Saint Joseph in Italian Renaissance Art
Cunningham, Lawrence S., Commonweal
Carolyn C. Wilson Saint Joseph's University Press, $49.95, 281pp.
Peter John Olivi and Ubertino da Casale figure prominently in Burr's book. They also have a place in Wilson's study of Saint Joseph in Italian Renaissance painting, because both men wrote on the significance of Saint Joseph in Christian piety. That they did so reminds us of how powerful the Franciscan influence was in orienting medieval piety to a consideration of the earthly Jesus. It was Francis, after all, who "humanized" the nativity of Jesus by celebrating a Christmas Mass in a stable in Greccio in 1223. It was inevitable that focus would be made on the dramatis personae of that scene.
Devotion to Saint Joseph, if one judges from the number of communities, parishes, and religious institutions under his patronage, is widespread. It is astonishing that there was no universal feast in his honor until 1470. That tardiness may also explain why no significant church bears his name in Rome. It was only in 1870 that Joseph was named the universal patron of the church, and more recently was honored on May 1 as the patron of workers (a move to counter the Communist May Day celebrations in Europe).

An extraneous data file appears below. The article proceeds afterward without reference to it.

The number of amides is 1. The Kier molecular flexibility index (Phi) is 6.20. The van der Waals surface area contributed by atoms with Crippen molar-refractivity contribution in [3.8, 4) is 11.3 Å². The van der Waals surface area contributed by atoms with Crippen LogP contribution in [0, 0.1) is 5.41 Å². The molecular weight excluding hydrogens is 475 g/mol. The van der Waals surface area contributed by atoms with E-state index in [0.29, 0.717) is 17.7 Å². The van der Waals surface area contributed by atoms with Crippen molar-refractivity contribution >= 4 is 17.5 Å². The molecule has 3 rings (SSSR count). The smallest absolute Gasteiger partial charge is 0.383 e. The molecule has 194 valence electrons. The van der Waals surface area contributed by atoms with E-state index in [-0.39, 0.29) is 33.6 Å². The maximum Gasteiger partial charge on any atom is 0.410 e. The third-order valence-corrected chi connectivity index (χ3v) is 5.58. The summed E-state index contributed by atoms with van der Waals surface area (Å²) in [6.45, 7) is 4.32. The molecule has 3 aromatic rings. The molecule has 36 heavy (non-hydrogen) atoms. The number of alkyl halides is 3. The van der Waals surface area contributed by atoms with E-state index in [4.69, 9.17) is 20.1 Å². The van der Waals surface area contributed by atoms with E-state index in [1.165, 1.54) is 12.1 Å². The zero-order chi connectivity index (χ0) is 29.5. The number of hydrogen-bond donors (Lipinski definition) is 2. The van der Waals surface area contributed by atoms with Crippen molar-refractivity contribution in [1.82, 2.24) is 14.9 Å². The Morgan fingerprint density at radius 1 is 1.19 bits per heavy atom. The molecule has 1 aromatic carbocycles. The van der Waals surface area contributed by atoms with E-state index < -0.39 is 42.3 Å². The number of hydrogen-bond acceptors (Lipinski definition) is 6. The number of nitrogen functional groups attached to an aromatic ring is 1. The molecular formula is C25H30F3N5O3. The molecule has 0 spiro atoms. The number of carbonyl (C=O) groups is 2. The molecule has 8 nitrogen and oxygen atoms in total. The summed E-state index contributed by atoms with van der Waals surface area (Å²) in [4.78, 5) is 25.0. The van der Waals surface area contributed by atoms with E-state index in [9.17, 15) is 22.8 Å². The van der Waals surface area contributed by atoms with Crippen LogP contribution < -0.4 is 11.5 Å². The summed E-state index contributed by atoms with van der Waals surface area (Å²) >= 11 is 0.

The apocryphal gospels uniformly insisted that Joseph was an old widower who was not Mary's husband, but her "guardian." That picture explains why he is often represented in art as elderly, drowsing, disengaged from the events at the birth of Jesus. In medieval plays he was often a comic figure. Wilson's thesis is that an examination of Renaissance painting indicates that this older stereotype will not do.
Wilson examines four broad categories of paintings: the marriage of Mary and Joseph; the adoration of the shepherds; the flight into Egypt; and scenes in which the Holy Family rests while on that flight. …